Editor's Note: Should Seung-Hui Cho be classified as "evil," "disturbed," or both? This article, originally published on InternationalPsychoanalysis.net makes an attempt to examine Cho through the lens of psychology--and to predict whether or not our approach to mental illness in America can prevent tragedies of this kind in the future. It is followed by a selection of commenter responses by readers of InternationalPsychoanalysis.net.
Many years ago--before the sixties, when activist reformers discovered the notion that mentally ill patients were an oppressed people, like Negroes (as blacks preferred to be called then), women, and homosexuals (as gay men were identified then), and decided that they must be set free from their sadistic doctors and nurses (deinstitutionalized) in order to become independent (homeless)--I was a resident physician studying psychiatry at Bellevue Psychiatric Hospital.
As first-year residents, I and my colleagues spent many long and interesting hours in the admitting office seeing hundreds of men and women like Mr. Cho, the psychotic killer at Virginia Tech, to determine whether they were an imminent danger to themselves or others. The admitting office was the point of triage in the hospital. Because the hospital was designed to hold 350 patients, and our usual daily census was about 700, the critical clinical decision to be made in that office was whether the patient needed to be admitted for further study and treatment.
On a summer Saturday night the two or three residents on duty there might see a hundred or more patients between 10:00 p.m. and 1:00 a.m., so we didn't have much time to waste. Almost every patient was brought in by a pair of policemen, and on a hot weekend night there were as many as 40 or 50 policemen milling about in the waiting room. One of the things I discovered quickly was that it wasn't easy to get sent to our admitting office. In a tough and apathetic city like New York, you really had to behave in an extreme or bizarre manner to get a New York City cop, who, they like to say, has seen everything, to escort a patient to the Bellevue admitting office. And I found out that their clinical judgment was pretty sharp. It was rare that a patient escorted by a policeman was not admitted.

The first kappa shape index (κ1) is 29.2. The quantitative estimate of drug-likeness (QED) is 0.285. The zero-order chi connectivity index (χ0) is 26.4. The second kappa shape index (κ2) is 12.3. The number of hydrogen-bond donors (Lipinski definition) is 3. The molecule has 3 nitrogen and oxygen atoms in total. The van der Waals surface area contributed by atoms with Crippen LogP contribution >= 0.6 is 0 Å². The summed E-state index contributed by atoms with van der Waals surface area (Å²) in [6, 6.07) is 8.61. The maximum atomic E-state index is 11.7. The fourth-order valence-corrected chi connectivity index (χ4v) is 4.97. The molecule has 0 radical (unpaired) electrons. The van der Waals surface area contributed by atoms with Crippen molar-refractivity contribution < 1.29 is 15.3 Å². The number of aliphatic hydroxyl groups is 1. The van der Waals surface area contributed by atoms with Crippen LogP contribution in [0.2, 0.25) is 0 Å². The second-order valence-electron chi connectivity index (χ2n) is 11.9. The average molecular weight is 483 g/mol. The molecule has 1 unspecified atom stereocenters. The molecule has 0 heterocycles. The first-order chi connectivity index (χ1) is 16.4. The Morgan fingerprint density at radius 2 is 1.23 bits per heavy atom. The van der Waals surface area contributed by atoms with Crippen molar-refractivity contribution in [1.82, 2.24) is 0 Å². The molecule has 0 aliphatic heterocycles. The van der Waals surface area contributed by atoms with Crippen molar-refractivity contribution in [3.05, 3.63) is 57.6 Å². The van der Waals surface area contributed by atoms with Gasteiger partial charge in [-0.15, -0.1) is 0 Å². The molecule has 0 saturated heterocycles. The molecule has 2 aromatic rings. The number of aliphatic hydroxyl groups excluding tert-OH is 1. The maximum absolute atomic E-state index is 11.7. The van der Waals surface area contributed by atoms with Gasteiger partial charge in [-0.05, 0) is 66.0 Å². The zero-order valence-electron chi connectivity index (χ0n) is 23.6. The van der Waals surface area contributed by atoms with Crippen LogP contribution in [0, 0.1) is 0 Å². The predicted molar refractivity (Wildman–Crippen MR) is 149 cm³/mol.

Usually I'd see the patient alone and perform what is called the Mental Status Examination, which assesses all of the patient's mental functioning. Usually, the exam revealed quickly that the patient's everyday judgment was so impaired--was so out of touch with reality--that he was a candidate for admission. But there were occasions when it was difficult to tell the degree of impaired reality testing and this required a report of the patient's recent behavior. And since the only sources available were the patient and the policeman who brought him, I would have to call in the policeman. Sometimes the cop would not know anything but sketchy and unreliable information. At other times he would wearily pull out his black leather notebook and start to report extensive descriptions of the patient's behavior, which the patient was reluctant to share but would more or less acknowledge when he was confronted.
The patients who were most reluctant to share their thoughts with me and who were most evasive about the details of their everyday life were patients like Cho--seriously paranoid: They knew that their thinking was weird or bizarre, and they didn't want others to know. But their evasiveness gave them away, and usually I would admit such individuals. At first, when I was new to the work, I felt that I was on shaky ground and worried about such admissions. But after a number of them I discovered that the patterns of mental functioning are extremely reliable, and that if a patient behaves evasively and is uncommunicative about himself, there is usually a good reason. After admitting such cases I would follow up by speaking to their families and their friends--if they had any--and inevitably found that there was evidence of much psychotic behavior during the recent and distant past.